Twelve years later, when the Covid pandemic shuttered a great portion of U.S. industry and the U.S. economy and the stock market were reeling, the Trump administration, again joined by the Democrats, orchestrated an even greater ruling class bailout. Long-time observers were stunned by the magnitude of Federal Reserve’s 2020 bailout, which once again essentially gifted trillions in near-interest-free loans, available on any quality of collateral, to the U.S. elite. This credit expansion, quantitatively larger than any other rescue assistance in history, assured the major financial speculators that they would be rescued the next time around. “Too big to fail” was etched in stone as the government’s credo. This massive investment of fictitious capital, paper money in all its manifestations, that has no assured material basis in commodities or productive activity, as we shall see, is driven by the inherent contradictions in the capitalist system itself.
$2 trillion was initially allocated as part of the Covid-era pandemic bailout, an extraordinary amount, roughly equal to 10 percent of the U.S. GDP, at that time. This was seen as only the government’s first step in saving capitalism. New York Times columnist Jeff Sommar clearly explained their strategy:
“On Monday, March 23 the Fed announced that it would, essentially, take whatever actions were needed to restore stability in the markets, as well as the economy.” Referring to “quantitative easing,” which the Fed employed to combat the global financial crisis of 2007-08, Sommar said, “The new policy amounted to quantitative easing to infinity and beyond.” (NYT, March 27, Emphasis added).
Sommar continued: “The Fed’s new policies are so large, and operate on so many fronts, that they are difficult even to catalog. In addition to lowering short-term interest rates to nearly zero, the central bank will buy Treasury securities, government agency securities and corporate bonds. Beyond that, the newly-enacted [$2 trillion] fiscal stimulus package will enable the Fed to increase its already immense firepower by as much as $4 trillion.” In short, the government of, by and for the capitalist class, incorporated in its plans an additional pledge of $4 trillion, or roughly one-fifth of the nation’s annual GDP.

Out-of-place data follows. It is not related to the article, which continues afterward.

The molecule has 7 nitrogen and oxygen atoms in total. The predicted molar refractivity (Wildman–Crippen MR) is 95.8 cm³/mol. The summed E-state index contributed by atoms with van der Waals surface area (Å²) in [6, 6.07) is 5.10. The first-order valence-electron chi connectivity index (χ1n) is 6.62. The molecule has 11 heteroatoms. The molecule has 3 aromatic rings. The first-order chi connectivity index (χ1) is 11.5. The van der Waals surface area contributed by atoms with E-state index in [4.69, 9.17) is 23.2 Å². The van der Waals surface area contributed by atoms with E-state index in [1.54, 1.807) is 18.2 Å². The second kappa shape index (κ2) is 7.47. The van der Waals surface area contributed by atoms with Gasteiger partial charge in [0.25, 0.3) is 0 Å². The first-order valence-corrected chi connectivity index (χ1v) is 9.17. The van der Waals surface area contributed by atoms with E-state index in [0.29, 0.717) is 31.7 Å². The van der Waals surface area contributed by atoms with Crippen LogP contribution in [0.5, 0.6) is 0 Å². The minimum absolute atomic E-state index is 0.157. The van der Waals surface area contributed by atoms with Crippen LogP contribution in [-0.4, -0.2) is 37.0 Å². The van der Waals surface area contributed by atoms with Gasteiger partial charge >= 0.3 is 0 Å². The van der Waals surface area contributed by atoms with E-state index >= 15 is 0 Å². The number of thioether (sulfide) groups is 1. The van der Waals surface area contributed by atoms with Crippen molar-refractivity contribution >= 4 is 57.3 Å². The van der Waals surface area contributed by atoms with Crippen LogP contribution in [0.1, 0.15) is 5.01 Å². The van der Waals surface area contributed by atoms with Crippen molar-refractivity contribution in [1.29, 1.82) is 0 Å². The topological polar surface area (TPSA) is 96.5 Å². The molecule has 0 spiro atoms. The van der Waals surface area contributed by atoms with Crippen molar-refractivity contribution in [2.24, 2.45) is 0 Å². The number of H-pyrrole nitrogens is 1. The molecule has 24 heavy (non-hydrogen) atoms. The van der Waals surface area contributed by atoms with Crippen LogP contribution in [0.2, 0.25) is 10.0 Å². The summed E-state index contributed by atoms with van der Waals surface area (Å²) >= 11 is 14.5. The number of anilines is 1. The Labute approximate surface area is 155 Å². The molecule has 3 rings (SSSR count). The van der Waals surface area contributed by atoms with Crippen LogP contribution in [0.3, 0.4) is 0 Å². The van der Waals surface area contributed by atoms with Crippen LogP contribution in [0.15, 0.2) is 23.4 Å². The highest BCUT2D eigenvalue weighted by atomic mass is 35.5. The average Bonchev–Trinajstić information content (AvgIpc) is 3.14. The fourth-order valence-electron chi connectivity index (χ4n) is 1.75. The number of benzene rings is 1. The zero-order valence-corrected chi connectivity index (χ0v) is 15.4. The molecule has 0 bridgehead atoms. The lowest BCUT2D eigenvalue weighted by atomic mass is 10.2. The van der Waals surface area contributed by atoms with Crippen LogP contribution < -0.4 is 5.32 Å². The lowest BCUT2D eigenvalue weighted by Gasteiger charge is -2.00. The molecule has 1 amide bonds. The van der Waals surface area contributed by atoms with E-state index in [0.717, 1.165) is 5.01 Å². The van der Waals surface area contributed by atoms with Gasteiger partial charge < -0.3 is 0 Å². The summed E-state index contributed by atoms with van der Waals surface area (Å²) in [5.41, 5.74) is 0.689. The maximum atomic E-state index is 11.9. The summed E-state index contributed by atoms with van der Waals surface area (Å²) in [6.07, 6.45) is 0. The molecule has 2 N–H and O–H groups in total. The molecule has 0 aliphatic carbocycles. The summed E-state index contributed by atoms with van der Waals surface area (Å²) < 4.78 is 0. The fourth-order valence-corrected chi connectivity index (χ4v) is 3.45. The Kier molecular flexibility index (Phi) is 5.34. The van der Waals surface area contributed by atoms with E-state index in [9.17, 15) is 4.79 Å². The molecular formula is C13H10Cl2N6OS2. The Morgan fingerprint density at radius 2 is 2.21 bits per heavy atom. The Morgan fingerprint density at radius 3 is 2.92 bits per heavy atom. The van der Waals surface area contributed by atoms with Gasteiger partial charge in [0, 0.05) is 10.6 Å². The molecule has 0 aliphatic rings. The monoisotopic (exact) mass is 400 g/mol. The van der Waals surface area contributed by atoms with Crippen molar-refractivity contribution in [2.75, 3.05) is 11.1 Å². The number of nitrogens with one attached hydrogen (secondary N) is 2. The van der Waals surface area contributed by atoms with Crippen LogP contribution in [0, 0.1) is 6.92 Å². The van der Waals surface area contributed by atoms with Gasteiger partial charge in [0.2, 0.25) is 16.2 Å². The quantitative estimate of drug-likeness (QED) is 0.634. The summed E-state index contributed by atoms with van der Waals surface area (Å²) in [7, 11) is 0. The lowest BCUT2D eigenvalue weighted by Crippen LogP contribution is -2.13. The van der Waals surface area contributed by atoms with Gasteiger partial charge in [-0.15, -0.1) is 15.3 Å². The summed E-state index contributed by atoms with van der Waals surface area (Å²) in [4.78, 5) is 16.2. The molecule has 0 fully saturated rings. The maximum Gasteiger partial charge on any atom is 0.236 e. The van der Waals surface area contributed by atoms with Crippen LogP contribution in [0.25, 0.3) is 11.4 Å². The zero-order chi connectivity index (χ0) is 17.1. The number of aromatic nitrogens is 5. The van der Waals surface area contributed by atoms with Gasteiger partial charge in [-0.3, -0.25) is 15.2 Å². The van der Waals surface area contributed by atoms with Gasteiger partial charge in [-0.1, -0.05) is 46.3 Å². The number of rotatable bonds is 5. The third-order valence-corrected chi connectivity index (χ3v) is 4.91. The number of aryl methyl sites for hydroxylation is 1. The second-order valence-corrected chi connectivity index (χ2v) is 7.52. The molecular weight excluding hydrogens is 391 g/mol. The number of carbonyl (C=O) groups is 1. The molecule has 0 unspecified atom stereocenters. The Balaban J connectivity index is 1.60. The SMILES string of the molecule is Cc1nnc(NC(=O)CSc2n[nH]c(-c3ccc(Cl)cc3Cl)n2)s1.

Said Federal Reserve chair Jerome H. Powell, “When it comes to this lending, we’re not going to run out of ammunition.” Powell was blunt. At least for now, the corporate powers, whose government they own and control, were ready to literally print money or its paper equivalent to match 100 percent of the expected quarterly U.S. GDP decline—that is, the full amount of the total value of the goods and services no longer expected to be produced by U.S. workers for U.S. capitalists.
At that time, the Labor Department’s published figures indicated that 3.28 million workers had filed for unemployment insurance in the past week, five times more than any numbers ever reported in U.S. history, and with additional millions expected to follow in the weeks and months ahead. As with Obama’s bailout, the vast majority went to the ruling elite while workers suffered. Trump, ever pointing to the stock market’s enormous gains, bragged that all was well. Meanwhile, the Labor Department’s rigged figures aside, the government’s Labor Participation Rate indicated 35 percent of all eligible workers were unemployed. Millions more worked in the part time, zero benefit, low wage, casual labor, gig economy. The fix was on with regard to stabilizing the stock market and ensuring capitalist profits. But the stage was also set for Trump’s anti-scientific Covid policies leading to the U.S. emerging with the largest number of Covid deaths in the world.
Origins of the current crises